Local organizations battle inflation and Thanksgiving turkey shortage


BAKERSFIELD, Calif. (KERO) – Ever-rising prices are making traditional Thanksgiving dinner entrees more expensive and hard to come by for the average family. The costs are no less for community organizations that provide meals to the less fortunate during the holiday season.

In kitchens like The Mission at Kern County, Thanksgiving dinner starts early in the morning. Many volunteers prepare lots of food to provide free meals on Thanksgiving Day. One of the biggest challenges this year is the rising price of turkeys.

Turkey is in short supply this year for various reasons. A peak of disease passed through the domestic herds. The USDA estimates that in 2022, more than 6 million turkeys died from avian flu. Inflation also makes everything, including turkeys, more expensive to raise, slaughter, ship and store, adding to the final price.

When Carlos Baldovinos, executive director of The Mission at Kern County, was asked if this price increase affected their free Thanksgiving meals, his answer was an emphatic yes.

“100% was sure,” Baldovinos said. “Three weeks ago we had no turkeys.” He adds that a typical Thanksgiving dinner at The Mission takes between 50 and 60 turkeys. So far they have managed to collect 40.

Despite the cost, many Kern County organizations are still planning food drives and sit-down dinners for those in need, including The Blessing Corner Ministries, Stay Focused Ministries, United Way of Kern County, Catholic Charities in partnership with the Community Action Partnership of Kern, and of course The Mission at Kern County.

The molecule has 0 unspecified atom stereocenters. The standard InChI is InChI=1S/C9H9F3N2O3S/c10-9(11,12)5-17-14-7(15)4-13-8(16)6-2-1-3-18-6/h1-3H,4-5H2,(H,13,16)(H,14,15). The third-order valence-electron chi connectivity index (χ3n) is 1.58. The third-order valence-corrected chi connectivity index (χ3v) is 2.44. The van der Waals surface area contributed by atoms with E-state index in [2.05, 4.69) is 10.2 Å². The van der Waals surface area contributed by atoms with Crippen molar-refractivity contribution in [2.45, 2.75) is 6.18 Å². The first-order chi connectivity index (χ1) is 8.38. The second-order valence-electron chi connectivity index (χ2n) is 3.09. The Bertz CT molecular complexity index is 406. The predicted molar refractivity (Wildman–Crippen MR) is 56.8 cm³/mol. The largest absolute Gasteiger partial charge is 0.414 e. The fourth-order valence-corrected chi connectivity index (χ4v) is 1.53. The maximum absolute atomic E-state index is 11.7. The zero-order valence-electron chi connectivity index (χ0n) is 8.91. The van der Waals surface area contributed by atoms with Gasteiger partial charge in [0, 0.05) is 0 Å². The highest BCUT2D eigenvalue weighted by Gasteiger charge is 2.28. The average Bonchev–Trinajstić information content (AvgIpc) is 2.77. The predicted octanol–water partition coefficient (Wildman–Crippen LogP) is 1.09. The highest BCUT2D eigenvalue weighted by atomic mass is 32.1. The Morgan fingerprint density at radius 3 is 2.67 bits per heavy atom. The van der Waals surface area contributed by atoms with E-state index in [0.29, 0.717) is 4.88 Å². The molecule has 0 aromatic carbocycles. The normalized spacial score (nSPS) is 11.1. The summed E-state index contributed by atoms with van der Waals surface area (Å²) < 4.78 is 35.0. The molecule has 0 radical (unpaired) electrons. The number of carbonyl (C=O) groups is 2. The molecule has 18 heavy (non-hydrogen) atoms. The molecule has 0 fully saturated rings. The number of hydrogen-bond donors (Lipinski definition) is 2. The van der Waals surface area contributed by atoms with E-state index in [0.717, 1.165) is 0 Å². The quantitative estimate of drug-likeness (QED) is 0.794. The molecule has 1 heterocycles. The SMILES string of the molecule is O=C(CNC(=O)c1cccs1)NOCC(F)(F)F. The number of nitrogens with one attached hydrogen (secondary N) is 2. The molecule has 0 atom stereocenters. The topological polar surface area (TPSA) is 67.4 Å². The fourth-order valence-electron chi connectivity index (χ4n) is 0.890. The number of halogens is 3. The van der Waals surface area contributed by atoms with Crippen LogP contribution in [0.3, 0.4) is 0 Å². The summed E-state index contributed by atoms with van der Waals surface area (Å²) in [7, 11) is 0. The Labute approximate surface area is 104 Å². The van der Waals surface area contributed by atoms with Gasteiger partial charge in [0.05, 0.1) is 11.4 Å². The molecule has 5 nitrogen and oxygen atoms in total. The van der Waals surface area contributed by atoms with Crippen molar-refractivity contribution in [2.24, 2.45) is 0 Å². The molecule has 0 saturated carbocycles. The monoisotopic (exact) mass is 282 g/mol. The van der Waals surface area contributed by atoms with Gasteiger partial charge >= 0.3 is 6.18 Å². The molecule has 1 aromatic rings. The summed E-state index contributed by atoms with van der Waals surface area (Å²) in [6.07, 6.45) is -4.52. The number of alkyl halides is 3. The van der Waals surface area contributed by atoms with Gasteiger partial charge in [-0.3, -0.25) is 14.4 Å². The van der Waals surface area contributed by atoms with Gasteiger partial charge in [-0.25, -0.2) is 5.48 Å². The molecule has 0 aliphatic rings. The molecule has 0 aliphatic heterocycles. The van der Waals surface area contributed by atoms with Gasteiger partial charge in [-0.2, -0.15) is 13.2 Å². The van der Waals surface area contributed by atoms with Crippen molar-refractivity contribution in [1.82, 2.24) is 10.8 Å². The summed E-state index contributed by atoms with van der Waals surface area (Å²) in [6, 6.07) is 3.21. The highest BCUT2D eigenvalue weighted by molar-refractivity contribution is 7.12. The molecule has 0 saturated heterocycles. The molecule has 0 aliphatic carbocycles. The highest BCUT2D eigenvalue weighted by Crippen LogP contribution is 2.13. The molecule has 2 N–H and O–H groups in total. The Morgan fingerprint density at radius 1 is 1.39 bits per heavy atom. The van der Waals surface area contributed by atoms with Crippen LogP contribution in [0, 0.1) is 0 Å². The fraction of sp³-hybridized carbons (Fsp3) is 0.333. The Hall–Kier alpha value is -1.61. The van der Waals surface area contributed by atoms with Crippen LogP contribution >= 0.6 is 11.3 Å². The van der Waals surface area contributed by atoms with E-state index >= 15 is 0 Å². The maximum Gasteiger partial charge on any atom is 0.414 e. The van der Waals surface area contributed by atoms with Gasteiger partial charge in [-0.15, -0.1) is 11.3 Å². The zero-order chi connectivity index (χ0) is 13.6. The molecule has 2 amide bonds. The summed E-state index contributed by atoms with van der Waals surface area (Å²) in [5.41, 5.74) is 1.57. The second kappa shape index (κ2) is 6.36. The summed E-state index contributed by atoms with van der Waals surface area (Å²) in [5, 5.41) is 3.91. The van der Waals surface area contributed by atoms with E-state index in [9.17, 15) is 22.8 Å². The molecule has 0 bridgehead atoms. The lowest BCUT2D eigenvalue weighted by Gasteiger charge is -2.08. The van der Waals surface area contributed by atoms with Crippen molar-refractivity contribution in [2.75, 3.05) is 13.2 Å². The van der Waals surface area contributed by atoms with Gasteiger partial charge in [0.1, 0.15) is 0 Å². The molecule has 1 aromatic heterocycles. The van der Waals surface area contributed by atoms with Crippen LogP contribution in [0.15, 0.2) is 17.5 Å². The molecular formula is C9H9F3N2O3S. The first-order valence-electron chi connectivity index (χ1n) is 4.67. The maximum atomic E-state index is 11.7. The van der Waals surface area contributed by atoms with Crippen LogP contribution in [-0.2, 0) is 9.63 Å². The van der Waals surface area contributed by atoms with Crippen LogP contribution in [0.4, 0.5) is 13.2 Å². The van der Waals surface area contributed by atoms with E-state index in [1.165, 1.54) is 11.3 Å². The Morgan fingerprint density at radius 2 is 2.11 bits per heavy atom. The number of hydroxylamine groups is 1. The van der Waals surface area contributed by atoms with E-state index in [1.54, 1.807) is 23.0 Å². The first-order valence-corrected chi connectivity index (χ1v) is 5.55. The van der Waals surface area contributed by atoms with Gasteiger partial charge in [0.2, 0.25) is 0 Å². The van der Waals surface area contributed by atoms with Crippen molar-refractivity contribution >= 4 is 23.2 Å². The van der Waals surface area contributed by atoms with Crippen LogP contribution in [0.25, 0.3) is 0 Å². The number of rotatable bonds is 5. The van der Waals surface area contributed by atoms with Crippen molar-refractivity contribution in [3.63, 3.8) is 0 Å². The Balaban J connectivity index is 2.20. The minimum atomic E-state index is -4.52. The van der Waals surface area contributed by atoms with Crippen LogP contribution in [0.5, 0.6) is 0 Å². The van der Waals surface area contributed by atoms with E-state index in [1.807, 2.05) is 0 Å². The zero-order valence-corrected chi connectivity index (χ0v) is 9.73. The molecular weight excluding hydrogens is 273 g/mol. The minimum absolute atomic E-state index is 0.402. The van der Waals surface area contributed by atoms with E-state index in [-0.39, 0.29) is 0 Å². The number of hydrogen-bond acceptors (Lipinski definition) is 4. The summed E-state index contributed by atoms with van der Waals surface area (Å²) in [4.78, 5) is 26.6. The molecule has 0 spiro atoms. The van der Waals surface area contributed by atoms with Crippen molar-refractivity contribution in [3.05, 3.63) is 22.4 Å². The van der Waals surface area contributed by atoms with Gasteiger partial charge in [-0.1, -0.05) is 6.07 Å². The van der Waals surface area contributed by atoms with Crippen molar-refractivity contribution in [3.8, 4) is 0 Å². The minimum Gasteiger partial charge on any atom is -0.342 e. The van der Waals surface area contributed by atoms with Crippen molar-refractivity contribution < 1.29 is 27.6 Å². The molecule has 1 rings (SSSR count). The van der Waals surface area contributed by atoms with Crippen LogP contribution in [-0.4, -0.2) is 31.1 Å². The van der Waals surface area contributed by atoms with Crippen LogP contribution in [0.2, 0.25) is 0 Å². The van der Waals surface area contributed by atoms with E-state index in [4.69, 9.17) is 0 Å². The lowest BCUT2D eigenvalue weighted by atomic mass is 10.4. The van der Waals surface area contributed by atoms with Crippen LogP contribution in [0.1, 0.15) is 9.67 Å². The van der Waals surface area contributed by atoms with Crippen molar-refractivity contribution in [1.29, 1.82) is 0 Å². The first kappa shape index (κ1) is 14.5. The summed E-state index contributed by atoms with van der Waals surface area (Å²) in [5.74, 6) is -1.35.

Kitchen supervisor for the Kern County Mission, Lavonne Jarrow, says her role in organizing Thanksgiving for the less fortunate is her way of giving back to the community for the Thanksgiving dinners she received when she was on the other side of the counter.

“So I can give back what people instilled in me and gave me, and that’s a new life,” Jarrow said.

As Thanksgiving approaches, Jarrow is still trying to gather everything the kitchen will need.

“We have about 40 (turkeys),” Jarrow said. She says the Mission needs about 60.

Inflation, unemployment, shipping difficulties and shortages are making this year’s vacation more expensive for everyone and increasing demand for local organizations that provide free food.

James Burger, CAP-K Outreach and Advocacy, says the increase has been quick and strong.

“We’ve seen a definite impact of inflation, not just on holiday food, but food in general,” Burger said. “We had around 30,000 people coming to us asking for help in January, and in October it was 70,000 people.”

If you’re looking for a place to find a Thanksgiving meal, or want to help one of these community organizations get what they need to make Thanksgiving a little better for all of our neighbors, any of the organizations mentioned in this article would appreciate hearing from you.


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